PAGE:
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Utility-Scale Solar Photovoltaics Cheaper Than Fossil Fuels in Chile


With energy demand rising and energy imports meeting as much as 70 percent of its needs, Chile has put itself on the “fast track” when it comes to developing an abundance of clean, renewable energy resources. Recent changes in energy market regulations are proving to be keys to unlocking Chile's distributed renewable energy potential, and more broadly speaking, its sustainable development.

The same confluence of market regulatory changes, lower costs and technological advances is driving rapid renewable energy growth in the U.S. The birthplace of solar photovoltaic (PV) technology, U.S. solar energy technology and project developers are venturing overseas in efforts to expand their businesses. Given the changes recently made to the market regulations governing its energy sector, Chile has become a “hotspot” for solar and renewable energy project developers.

Case in point: SunEdison on Dec. 15 was awarded 15-year power purchase agreements to supply 570 gigawatt-hours of electricity to Chile's National Electricity Commission. Highlighting just how fast solar has become competitive with fossil-fuels in Chile, this solar energy will come at a lower cost than electricity generated by fossil-fuel combustion – and that's without subsidies or incentives.

A $700-million investment in Chilean solar PV

In a press release, SunEdison said it will invest a projected $700 million to develop 350-MW of utility-scale solar photovoltaic (PV) power plants across Chile in order to fulfill the contract's terms and conditions. SunEdison highlights just how affordable utility-scale solar PV has become in Chile:
“Electricity generated by SunEdison's solar photovoltaic (PV) power plants is now 10 to 25 percent lower cost – without subsidies or incentives of any kind – than electricity generated by fossil fuels in Chile,” the U.S.-based solar PV manufacturer and project developer states.

Recently instituted climate change and energy market regulatory changes supportive of developing distributed solar and renewable energy generation capacity are “turbocharging” Chile's energy sector. This trend is attracting long-term direct investment, creating well-paying “green” jobs and paving the pathway to sustainable development.

Last May, the Chilean Environmental Service's Evaluation and Review Committee unanimously approved construction of Cerro Dominador, a 110-MW concentrating solar power plant and energy storage system by Spain's Abengoa. Under construction in Chile's northern Atacama region, where much of the nation's mineral wealth is mined, Cerro Dominador will generate renewable electricity 24/7 thanks to a molten-salts energy storage system capable of storing the equivalent of 18 hours of electricity production.

Use of solar PV and other types of renewable energy technology “is poised to play a substantial role in fulfilling the need for increased power generation capacity” throughout the Latin America-Caribbean region, according to an NPD Solarbuzz market research report released Sept. 29.

Regulatory reform key to solar, renewable energy growth

Chile's parliament in late 2013 unanimously passed legislation raising the percentage of electricity generated from renewable energy resources nationwide from 10 percent to 20 percent by 2025. As defined in the bill, that excludes large hydropower plants with generation capacity over 40 MW. More than 3.1 gigawatts GWs of solar energy projects were approved in Chile from 2012 through November of this year. Another 908 MW were awaiting final approval.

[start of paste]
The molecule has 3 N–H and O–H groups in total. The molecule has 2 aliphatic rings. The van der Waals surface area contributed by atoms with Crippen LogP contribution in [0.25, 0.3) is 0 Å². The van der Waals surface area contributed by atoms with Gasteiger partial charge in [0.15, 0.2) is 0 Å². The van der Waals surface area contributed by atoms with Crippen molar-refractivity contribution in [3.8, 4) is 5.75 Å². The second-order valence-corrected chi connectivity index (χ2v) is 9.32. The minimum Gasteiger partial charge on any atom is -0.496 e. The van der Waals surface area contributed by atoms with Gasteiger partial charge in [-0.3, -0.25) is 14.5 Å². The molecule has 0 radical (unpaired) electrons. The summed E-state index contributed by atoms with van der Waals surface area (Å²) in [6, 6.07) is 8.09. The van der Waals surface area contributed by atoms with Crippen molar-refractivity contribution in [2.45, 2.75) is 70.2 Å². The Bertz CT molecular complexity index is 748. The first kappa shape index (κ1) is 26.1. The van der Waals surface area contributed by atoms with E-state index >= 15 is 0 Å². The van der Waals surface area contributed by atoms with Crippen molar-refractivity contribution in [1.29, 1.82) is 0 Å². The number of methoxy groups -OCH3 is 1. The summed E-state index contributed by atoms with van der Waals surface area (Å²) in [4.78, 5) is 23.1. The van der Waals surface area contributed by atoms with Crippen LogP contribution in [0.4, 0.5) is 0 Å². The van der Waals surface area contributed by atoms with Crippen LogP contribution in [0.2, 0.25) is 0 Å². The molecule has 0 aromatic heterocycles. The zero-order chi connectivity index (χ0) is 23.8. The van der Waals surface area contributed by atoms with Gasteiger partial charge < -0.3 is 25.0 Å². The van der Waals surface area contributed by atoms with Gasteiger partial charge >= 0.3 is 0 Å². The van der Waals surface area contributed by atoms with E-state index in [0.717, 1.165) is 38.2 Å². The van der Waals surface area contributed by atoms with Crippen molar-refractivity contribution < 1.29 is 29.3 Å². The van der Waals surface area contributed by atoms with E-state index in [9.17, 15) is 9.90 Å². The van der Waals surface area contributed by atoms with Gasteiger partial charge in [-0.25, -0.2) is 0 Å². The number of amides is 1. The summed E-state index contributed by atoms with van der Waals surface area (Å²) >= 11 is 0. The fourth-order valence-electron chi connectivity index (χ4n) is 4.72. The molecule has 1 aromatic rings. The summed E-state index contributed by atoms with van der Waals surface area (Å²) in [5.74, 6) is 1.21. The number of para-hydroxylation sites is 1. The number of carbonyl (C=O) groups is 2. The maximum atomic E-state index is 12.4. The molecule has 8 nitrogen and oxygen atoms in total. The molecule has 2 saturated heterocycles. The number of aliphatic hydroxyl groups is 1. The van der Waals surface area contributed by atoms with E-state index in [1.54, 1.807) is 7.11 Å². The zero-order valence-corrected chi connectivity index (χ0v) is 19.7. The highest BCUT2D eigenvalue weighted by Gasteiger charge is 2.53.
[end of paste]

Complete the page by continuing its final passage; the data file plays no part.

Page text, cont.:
In its press release, SunEdison emphasized the key role recent market regulatory changes are playing in fostering development of Chile's abundant renewable energy resources and enabling the Andean nation to enhance economic, social and environmental sustainability:

“The National Energy Commission in Chile recently changed the bidding process used to award electricity supply contracts for the regulated market to create a more level playing field across different kinds of energy. With these changes, SunEdison was able to bid on and win supply contracts for 570 gigawatt-hours of solar energy."

Added Jose Perez, president of SunEdison for Europe, Middle East, Africa and Latin America: "This project demonstrates SunEdison's ability to provide innovative energy solutions and compete on equal footing in the Chilean regulated market ...
“This bid represents a portfolio of strategic projects for SunEdison that will help diversify the energy mix of the Chilean grid and will help resolve the country's energy supply deficit using clean, sustainable renewable energy at competitive electricity prices."

U.S. investors will be able to participate in SunEdison's Chilean utility-scale PV projects and international expansion by buying shares in its its yield company, or “yieldco,” TerraForm Power. “The plants will be added to the call-right list of TerraForm Power, Inc., a global owner and operator renewable energy power plants,” SunEdison states.

Image credit: Intercambio Climatico

Andrew Burger headshotAndrew Burger

An experienced, independent journalist, editor and researcher, Andrew has crisscrossed the globe while reporting on sustainability, corporate social responsibility, social and environmental entrepreneurship, renewable energy, energy efficiency and clean technology. He studied geology at CU, Boulder, has an MBA in finance from Pace University, and completed a certificate program in international governance for biodiversity at UN University in Japan.

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